Researchers explore seashells found in "shell rings" on Sapelo Island, Ga.
Dick Jefferies, an associate professor of anthropology at UK, said one of the obstacles the study team encountered was the lack of transportation to – and on – Sapelo Island. The team used a barge provided by the Georgia Department of Natural Resources to ferry a van to the island for transportation. The team hired residents of the island to cook their meals four days a week and cooked for themselves during the weekends.
LEXINGTON, Ky. (Sept. 25, 2003) -- Unlike summer vacationers who bring back a modest cache of seashells from the beach, University of Kentucky anthropology doctoral student Victor Thompson had to rent a 14-foot truck for a ton of shells and artifacts a team of archaeology field school students collected this summer.
Thompson, a Georgia native, led a group of UK and Transylvania University undergraduate students on a six-week mission in June and July to explore the mysteries of “shell rings” on Sapelo Island, Ga. The island, about 10 miles long with only 80 permanent residents, is near St. Simon’s Island, south of Savannah.
Dick Jefferies, an associate professor of anthropology
who has taught at UK since 1991, provided faculty
supervision on the project. The work was also performed
under the authority of the Georgia
Department of Natural Resources (GDNR).
Jefferies said one of the obstacles the study team encountered was the lack of transportation to – and on – Sapelo Island. The team used a barge provided by the GDNR to ferry a van to the island for transportation. The team hired residents of the island to cook their meals four days a week and cooked for themselves during the weekends.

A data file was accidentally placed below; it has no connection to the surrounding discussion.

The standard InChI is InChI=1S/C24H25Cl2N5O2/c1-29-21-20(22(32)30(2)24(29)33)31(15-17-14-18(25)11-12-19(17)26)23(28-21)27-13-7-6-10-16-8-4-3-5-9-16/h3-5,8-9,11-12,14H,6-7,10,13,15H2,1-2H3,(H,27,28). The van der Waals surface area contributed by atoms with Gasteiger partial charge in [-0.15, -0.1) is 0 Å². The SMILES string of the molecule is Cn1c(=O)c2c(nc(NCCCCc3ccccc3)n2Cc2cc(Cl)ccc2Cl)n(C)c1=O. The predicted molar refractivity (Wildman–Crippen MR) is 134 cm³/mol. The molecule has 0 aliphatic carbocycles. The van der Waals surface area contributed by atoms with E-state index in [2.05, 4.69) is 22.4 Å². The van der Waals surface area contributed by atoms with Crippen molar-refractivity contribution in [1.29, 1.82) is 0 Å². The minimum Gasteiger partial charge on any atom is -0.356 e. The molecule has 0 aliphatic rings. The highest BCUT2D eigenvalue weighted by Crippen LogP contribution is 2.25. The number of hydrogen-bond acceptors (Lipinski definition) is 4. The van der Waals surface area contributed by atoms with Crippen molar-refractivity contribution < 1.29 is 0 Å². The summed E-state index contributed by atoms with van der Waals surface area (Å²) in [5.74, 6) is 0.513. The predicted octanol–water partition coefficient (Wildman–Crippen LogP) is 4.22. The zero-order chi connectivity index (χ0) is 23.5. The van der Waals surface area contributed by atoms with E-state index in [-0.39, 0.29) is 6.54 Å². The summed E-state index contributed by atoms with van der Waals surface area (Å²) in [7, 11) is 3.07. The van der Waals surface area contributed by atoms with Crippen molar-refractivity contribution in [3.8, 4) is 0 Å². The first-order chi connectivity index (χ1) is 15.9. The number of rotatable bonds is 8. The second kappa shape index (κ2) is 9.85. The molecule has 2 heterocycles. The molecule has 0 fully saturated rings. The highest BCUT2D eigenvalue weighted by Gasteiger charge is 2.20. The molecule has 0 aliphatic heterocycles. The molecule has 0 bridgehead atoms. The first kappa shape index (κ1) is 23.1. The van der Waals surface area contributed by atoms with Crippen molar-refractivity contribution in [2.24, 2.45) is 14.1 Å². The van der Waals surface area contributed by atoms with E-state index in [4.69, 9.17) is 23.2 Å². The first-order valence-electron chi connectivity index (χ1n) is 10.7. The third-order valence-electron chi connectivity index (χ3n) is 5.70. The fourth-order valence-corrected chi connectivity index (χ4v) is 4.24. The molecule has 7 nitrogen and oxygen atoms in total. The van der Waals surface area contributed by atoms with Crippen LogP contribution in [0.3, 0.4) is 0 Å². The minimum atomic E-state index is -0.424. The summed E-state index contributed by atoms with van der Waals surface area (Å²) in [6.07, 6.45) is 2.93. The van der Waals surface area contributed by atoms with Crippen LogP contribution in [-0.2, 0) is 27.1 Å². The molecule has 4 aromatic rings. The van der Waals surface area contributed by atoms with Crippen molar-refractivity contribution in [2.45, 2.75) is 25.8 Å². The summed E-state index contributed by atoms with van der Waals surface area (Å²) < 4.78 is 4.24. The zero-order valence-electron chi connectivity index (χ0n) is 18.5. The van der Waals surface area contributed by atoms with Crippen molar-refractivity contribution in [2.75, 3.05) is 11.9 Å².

“The Sapelo Island shell ring is what’s called a ‘shell-midden site,’” Jefferies noted. Early Native American settlers on the island, perhaps as long ago as 2300 B.C., enjoyed a steady seafood diet and deposited the shells of the ocean creatures in huge, circular layers around their residential sites.
Jefferies said the prehistoric archaeological site also contains some of the earliest pottery in North America used by the early hunter-gatherer groups who populated the island.
He noted that the rings on the island – both those the UK team excavated and others – were described in a letter by William McKinley to the Smithsonian in the 1870s.
Thompson said the huge quantities of shells, pieces of pottery, bones of fish and animals, and a few stone and bone tools will be scientifically examined for any clues they might provide as to why the mysterious shell rings occur on the island.
At least one of the shell rings on Sapelo is visible on the surface, but the other two are only discernable through the use of remote sensing techniques. Instruments such as ground penetrating radar and resistance survey allowed the team to work at Sapelo to find the other two buried rings.
Thompson said shell rings are fairly common along the southeastern United States coast from South Carolina southward to the tip of Florida and around the Gulf Coast as well as in Colombia, Peru and Japan. His doctoral dissertation will look at some of the reasons shell rings occur as they do.
Among the other UK students involved in the research performed as part of the academic curriculum of the UK Department of Anthropology in the College of Arts and Sciences were Chris Martin, Owensboro; Amanda Lawrence, Lexington; John Urton, Louisville, Sandy McDaniel, Paducah; Cindi Gardner, Lexington; Ed Henry, Frankfort, Matt Byron, Louisville, Susan Linsley, Nicholasville, and Jay Mueller, Lexington.